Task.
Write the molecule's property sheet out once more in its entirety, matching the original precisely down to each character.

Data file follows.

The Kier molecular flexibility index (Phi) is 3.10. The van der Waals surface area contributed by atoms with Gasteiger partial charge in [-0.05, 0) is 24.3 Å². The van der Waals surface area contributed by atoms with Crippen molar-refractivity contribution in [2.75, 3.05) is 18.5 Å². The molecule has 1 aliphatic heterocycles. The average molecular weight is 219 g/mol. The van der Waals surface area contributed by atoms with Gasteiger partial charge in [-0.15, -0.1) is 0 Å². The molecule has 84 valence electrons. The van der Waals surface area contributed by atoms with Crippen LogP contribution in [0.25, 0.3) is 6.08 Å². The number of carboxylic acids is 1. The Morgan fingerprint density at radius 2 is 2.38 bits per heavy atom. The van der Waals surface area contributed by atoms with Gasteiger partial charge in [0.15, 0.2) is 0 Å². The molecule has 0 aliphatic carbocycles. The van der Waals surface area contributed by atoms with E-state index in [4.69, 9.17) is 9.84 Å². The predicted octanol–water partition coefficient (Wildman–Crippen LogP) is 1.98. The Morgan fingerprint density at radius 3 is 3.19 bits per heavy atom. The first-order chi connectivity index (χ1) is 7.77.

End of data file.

The Kier molecular flexibility index (Phi) is 3.10. The van der Waals surface area contributed by atoms with Gasteiger partial charge in [-0.05, 0) is 24.3 Å². The van der Waals surface area contributed by atoms with Crippen molar-refractivity contribution in [2.75, 3.05) is 18.5 Å². The molecule has 1 aliphatic heterocycles. The average molecular weight is 219 g/mol. The van der Waals surface area contributed by atoms with Gasteiger partial charge in [-0.15, -0.1) is 0 Å². The molecule has 84 valence electrons. The van der Waals surface area contributed by atoms with Crippen LogP contribution in [0.25, 0.3) is 6.08 Å². The number of carboxylic acids is 1. The Morgan fingerprint density at radius 2 is 2.38 bits per heavy atom. The van der Waals surface area contributed by atoms with Gasteiger partial charge in [0.15, 0.2) is 0 Å². The molecule has 0 aliphatic carbocycles. The van der Waals surface area contributed by atoms with E-state index in [4.69, 9.17) is 9.84 Å². The predicted octanol–water partition coefficient (Wildman–Crippen LogP) is 1.98. The Morgan fingerprint density at radius 3 is 3.19 bits per heavy atom. The first-order chi connectivity index (χ1) is 7.77.